Assault Amphibious Vehicle

The Assault Amphibious Vehicle (AAV)—official designation AAV-7A1 (formerly known as Landing Vehicle, Tracked, Personnel-7 abbr. LVTP-7)—is a fully tracked amphibious landing vehicle manufactured by U.S. Combat Systems (previously by United Defense, a former division of FMC Corporation).

The AAV-7A1 is the current amphibious troop transport of the United States Marine Corps. It is used by U.S. Marine Corps Assault Amphibian Battalions to land the surface assault elements of the landing force and their equipment in a single lift from assault shipping during amphibious operations to inland objectives and to conduct mechanized operations and related combat support in subsequent mechanized operations ashore. It is also operated by other forces. Marines call them "amtracks," a shortening of their original designation, "amphibious tractor."

Variants

  • LVTP-7: Original series introduced from 1972. Originally armed with a M85 .50cal machine gun and Mk-19 Grenade launcher.
  • LVTP-7A1: 1982 upgraded. Renamed to AAVP-7A1 from 1984.
  • AAVP-7A1 (Personnel): This is the most common AAV, as it carries a turret equipped with an M2HB .50 caliber heavy machine gun, and a Mk19 40mm automatic grenade launcher. It carries four crew radios as well as the AN/VIC-2 intercom system. It is capable of carrying 25 combat equipped Marines in addition to the crew of 4: driver, crew chief/vehicle commander, gunner, and rear crewman.
  • AAVC-7A1 (Command): This vehicle does not have a turret, and much of the cargo space of the vehicle is occupied by communications equipment. This version only has two crew radios, and in addition to the VIC-2, it also carries two VRC-92s, a VRC-89, a PRC-103 UHF radio, a MRC-83 HF radio and the MSQ internet working system used to control the various radios. This AAV has a crew of 3, and additionally carries 5 radio operators, three staff members, and two commanding officers. Recently, the C7 has been upgraded to use Harris Falcon II class radios, specifically the PRC-117 for VHF/UHF/SATCOM, and the PRC-150 for HF.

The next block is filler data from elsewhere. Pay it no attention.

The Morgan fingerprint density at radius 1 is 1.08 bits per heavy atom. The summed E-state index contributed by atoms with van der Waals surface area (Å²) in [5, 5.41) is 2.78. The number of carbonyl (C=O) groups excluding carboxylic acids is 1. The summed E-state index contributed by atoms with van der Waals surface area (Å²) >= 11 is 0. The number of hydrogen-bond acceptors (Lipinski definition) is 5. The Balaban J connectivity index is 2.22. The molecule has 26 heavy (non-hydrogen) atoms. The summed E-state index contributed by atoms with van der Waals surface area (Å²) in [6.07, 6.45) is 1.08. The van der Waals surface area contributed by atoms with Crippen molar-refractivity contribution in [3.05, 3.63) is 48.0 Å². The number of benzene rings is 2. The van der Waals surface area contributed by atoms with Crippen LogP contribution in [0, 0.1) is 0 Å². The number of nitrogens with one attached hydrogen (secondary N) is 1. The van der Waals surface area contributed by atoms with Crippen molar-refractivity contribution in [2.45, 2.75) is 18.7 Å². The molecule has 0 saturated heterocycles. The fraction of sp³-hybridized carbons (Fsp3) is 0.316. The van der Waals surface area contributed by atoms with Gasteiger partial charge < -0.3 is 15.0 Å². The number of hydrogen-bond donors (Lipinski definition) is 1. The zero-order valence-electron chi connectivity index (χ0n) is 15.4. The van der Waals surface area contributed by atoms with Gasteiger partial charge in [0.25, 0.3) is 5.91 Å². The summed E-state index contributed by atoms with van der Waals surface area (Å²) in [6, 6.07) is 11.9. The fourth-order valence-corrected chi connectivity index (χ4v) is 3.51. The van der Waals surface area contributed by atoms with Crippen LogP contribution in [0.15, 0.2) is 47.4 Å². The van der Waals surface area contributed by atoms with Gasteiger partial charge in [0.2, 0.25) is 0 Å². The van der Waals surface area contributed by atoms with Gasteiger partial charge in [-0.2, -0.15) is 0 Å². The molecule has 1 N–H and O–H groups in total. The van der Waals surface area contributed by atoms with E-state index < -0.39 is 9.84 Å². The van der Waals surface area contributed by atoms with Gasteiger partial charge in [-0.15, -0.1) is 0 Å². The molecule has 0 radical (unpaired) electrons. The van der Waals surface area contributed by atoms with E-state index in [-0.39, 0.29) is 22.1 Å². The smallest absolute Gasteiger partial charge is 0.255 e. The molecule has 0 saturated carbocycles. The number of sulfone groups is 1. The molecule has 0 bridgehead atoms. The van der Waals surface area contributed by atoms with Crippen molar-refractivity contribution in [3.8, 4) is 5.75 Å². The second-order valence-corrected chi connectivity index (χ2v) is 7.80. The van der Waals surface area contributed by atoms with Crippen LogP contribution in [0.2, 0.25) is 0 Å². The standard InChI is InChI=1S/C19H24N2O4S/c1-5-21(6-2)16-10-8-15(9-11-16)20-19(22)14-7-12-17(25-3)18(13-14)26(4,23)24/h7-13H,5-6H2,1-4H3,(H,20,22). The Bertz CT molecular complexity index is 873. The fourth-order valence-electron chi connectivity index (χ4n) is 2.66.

• AAVR-7A1 (Recovery): This vehicle also does not have a turret. The R7 is considered the "wrecker", as it has a crane as well as most tools and equipment needed for field repairs. It is by far the heaviest of the three, and sits considerably lower in the water. Crew of three, not including the repairmen.

Many P7s have been modified to carry the Mk 154 MCLC, or Mine Clearance Line Charge. The MCLC kit can fire three linear demolition charges to breach a lane through a minefield. MCLCs were used in the 1991 Persian Gulf War and again in Operation Iraqi Freedom in 2003.

In the 1970s, the US Army used an LVTP-7 as the basis for their Mobile Test Unit (MTU), a ground-based antiaircraft high energy laser. After several successful test firings at Redstone Army Arsenal, the laser was reportedly transferred to NASA.

Specifications
Weight 29.1 tons
Length 7.94 m (321.3")
Width 3.27 m (128.72")
Height 3.26 m (130.5")
Crew 3+25
Armor 45 mm
Main
armament
Mk 19 40 mm automatic grenade launcher (864 rounds) or M242 Bushmaster 25mm (900 rounds)
Secondary
armament
M2HB .50-caliber (12.7 mm) machine gun (1200 rounds)
Engine Detroit Diesel 8V-53T (P-7), Cummins VT 400 903 (P-7A1)
400 hp (300 kW)
VTAC 525 903 525 hp(AAV-7RAM-RS)
Power/weight 18 hp/tonne
Suspension torsion-bar-in-tube (AAV-7A1); torsion bar (AAV-7RAM-RS)
Operational
range
480 km (300 miles); 20 NM in water, including survival in Sea State 5
Speed 24–32 km/h (15–20 mph) off-road, 72 km/h surfaced road, 13.2 km/h water (45 mph, 8.2 mph)

Source

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